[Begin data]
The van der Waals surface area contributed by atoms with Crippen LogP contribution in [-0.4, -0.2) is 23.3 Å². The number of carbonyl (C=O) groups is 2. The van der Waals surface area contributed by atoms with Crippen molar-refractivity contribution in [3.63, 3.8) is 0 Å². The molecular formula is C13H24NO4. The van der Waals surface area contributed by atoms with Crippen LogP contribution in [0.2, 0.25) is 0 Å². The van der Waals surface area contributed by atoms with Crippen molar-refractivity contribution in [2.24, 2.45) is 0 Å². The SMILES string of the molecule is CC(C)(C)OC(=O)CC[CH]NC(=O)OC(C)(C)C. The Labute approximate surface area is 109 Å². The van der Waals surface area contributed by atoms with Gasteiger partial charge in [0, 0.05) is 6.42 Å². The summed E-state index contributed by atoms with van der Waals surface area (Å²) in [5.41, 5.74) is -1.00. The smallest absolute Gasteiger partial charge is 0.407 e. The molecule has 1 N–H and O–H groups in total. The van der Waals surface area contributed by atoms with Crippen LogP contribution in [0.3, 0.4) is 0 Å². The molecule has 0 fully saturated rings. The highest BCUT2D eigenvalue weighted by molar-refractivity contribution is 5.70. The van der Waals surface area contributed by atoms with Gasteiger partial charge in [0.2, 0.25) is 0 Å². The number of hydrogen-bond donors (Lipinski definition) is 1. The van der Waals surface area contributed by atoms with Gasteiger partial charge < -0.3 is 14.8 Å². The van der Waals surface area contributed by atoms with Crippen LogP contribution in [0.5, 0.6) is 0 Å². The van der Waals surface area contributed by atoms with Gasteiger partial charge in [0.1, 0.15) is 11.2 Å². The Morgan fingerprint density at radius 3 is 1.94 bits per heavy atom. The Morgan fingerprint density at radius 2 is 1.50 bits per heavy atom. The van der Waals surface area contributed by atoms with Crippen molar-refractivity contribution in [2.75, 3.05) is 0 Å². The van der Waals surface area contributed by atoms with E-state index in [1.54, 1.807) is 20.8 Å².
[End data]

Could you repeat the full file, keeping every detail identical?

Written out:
The van der Waals surface area contributed by atoms with Crippen LogP contribution in [-0.4, -0.2) is 23.3 Å². The number of carbonyl (C=O) groups is 2. The van der Waals surface area contributed by atoms with Crippen molar-refractivity contribution in [3.63, 3.8) is 0 Å². The molecular formula is C13H24NO4. The van der Waals surface area contributed by atoms with Crippen LogP contribution in [0.2, 0.25) is 0 Å². The van der Waals surface area contributed by atoms with Crippen molar-refractivity contribution in [2.24, 2.45) is 0 Å². The SMILES string of the molecule is CC(C)(C)OC(=O)CC[CH]NC(=O)OC(C)(C)C. The Labute approximate surface area is 109 Å². The van der Waals surface area contributed by atoms with Gasteiger partial charge in [0, 0.05) is 6.42 Å². The summed E-state index contributed by atoms with van der Waals surface area (Å²) in [5.41, 5.74) is -1.00. The smallest absolute Gasteiger partial charge is 0.407 e. The molecule has 1 N–H and O–H groups in total. The van der Waals surface area contributed by atoms with Crippen LogP contribution in [0.3, 0.4) is 0 Å². The molecule has 0 fully saturated rings. The highest BCUT2D eigenvalue weighted by molar-refractivity contribution is 5.70. The van der Waals surface area contributed by atoms with Gasteiger partial charge in [0.2, 0.25) is 0 Å². The number of hydrogen-bond donors (Lipinski definition) is 1. The van der Waals surface area contributed by atoms with Gasteiger partial charge < -0.3 is 14.8 Å². The van der Waals surface area contributed by atoms with Crippen LogP contribution in [0.5, 0.6) is 0 Å². The van der Waals surface area contributed by atoms with Gasteiger partial charge in [0.1, 0.15) is 11.2 Å². The Morgan fingerprint density at radius 3 is 1.94 bits per heavy atom. The Morgan fingerprint density at radius 2 is 1.50 bits per heavy atom. The van der Waals surface area contributed by atoms with Crippen molar-refractivity contribution in [2.75, 3.05) is 0 Å². The van der Waals surface area contributed by atoms with E-state index in [1.54, 1.807) is 20.8 Å².